CRIMINAL PROCEDURE— Prof. Channeson—Fall 2007
a. Incorporation Basics:
1. Connections between the Bill of Rights and the States
ii. Due Process Clause of the 14th Amendment
1. “nor shall any State deprive any person of life, liberty, or property, without due process of law”
1. Total Approach(never adopted)
a. Everything in Bill of Rights applies to all states
2. Fundamental Rights Approach (older view)
a. Require the state apply those rights that are implicit/fundamental to the American order of liberty and/or scheme of justice
b. Only really important ones
c. Applied on case by case amendment
3. Selective Incorporation Approach (more modern/current view)
a. Accepts basic fundamental right view, for most part
b. Things not in Bill of Rights can be rights
c. “if anything in the right is so important to the process of justice, all of it applies”
d. If applicable at all, the federal scope is the same in all states.
iv. U.S. v. WATSON
2. 4th AMENDMENT : ARREST, SEARCH, AND SEIZURE
a. 4th Amendment
i. “The right of the people to be secure in their persons, houses, papers, and effects, against unreasonable searches and seizures, shall not be violated, and no Warrants shall issue, but upon probable cause, supported by Oath or affirmation, and particularly describing the place to be searched, and the persons or things to be seized.”
**HOW DO WE ENFORCE THIS RIGHT?**
b. The Exclusionary Rule (p.55)
i. THE RULE:
1. Evidence gathered in violation of the 4th Amendment is not admissible in a criminal trial against the defendant.
ii. Generally speaking
1. Defendant’s primary remedy for state’s violation of the 4th Amendment
2. Exclusionary rule is NOT CONSTITUTIONALLY MANDATED, but is judicially mandated. Thus, may change the remedy in the future if a better one can be thought up.
3. Exclusionary rule does not benefit those who are searched illegally, but no evidence is found in the illegal search (e.g. Police want to harass someone, but are not looking for evidence to assist in their prosecution).
a. The exclusionary rule applies only to those items appropriately deemed the “fruits” of the particular constitutional violation. (HUDSON)
iii. The Exclusionary Rule applies to the states
1. In Wolf v. Colorado and Mapp v. Ohio the Sup. Ct. first rejected and then accepted the notion that this exclusionary rule is constitutionally required in the state courts.
a. Deterrence to the police
b. Procedural uniformity—prevent evidence in that was unconstitutionally obtained
c. Upholds the integrity of the criminal justice system; prevents tainted evidence in
d. Healthy federalism—avoiding conflicts between state and fed courts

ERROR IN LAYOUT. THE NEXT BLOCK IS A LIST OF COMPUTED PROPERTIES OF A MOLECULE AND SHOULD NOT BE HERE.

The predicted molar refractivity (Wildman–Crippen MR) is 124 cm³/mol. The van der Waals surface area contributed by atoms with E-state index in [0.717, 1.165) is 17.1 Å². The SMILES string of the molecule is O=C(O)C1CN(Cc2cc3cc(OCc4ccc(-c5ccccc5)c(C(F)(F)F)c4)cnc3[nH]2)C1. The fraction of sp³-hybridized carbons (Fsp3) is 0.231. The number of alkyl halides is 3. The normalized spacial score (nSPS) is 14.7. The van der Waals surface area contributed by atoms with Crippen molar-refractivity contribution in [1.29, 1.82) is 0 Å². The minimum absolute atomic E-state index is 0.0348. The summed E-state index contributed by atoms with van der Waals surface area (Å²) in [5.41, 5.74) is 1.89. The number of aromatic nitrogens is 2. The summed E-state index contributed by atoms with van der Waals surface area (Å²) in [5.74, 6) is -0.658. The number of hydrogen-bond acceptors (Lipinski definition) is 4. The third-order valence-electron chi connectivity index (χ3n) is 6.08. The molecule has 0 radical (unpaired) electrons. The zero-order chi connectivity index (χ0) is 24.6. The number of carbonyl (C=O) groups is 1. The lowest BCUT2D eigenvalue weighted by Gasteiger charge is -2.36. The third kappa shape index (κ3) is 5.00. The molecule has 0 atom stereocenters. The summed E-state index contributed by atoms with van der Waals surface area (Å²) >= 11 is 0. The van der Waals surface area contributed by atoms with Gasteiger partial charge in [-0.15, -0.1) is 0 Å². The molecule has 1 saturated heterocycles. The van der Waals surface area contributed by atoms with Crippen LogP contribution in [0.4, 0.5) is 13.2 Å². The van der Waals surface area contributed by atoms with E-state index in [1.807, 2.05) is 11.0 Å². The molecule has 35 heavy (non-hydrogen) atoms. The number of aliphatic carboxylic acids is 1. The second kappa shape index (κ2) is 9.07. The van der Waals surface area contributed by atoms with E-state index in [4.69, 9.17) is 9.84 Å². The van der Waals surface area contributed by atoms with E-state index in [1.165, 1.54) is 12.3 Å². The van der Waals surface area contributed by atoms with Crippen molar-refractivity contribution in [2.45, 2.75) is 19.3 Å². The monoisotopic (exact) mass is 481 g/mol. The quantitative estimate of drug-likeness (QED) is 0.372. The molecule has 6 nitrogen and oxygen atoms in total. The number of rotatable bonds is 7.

iv. Cost of the Exclusionary Rule
a. Some guilty Δs go free
b. DA may refuse to bring case fwd—i.e. impacts charging decision
v. “Fruit of the Poisonous Tree” Doctrine
1. In general, the exclusionary rule extends not only to the direct products of an unconstitutional search and seizure but also to ancillary evidence that results from the illegal search.
2. The fruit-of-the-poisonous-tree doctrine is subject to three qualifications:
a. the independent source doctrine;
b. the inevitable discovery rule; and
c. the attenuated connection principle.
vi. MAPP v. OHIO (1961)
a. officer forcibly entered ∆’s house in order to search for a bombing suspect. Didn’t have warrant. Didn’t find suspect but found obscene material which was used as evidence in ∆’s conviction
a. Reasonable Expectation Standard (changed old trespass doctrine):
i. 1. the individual must have exhibited an actual expectation of privacy, and
ii. 2. the expectation he exhibited must be one that society is prepared to recognize as reasonable.
a. Federal officers, acting without a warrant, attached an electronic listening device to the outside of a telephone booth where the defendant engaged in a number of telephone conversations.
4. Pre Katz (1967)
a. The controlling legal test at the time for determining whether police conduct violated the Fourth Amendment was known as the “trespass” doctrine:
b. Under the trespass doctrine, the Fourth Amendment did not apply in the absence of a physical intrusion – a trespass – into a “constitutionally protected area,”such as a house.
5. Holding: Post 1967 (The decision of Katz)
a. Noting the advent of modern technology that allowed the government to electronically intercept conversations without physical intrusion into any enclosure, the Court abandoned the trespass doctrine and announced that the appropriate inquiry for Fourth Amendment challenges was whether the defendant had a “reasonable expectation of privacy.”:
Applying this new standard, the Court found that despite the fact that the telephone booth was made of glass and the defendant’s physical actions were knowingly exposed to the public, what he sought to protect from the public were his conversations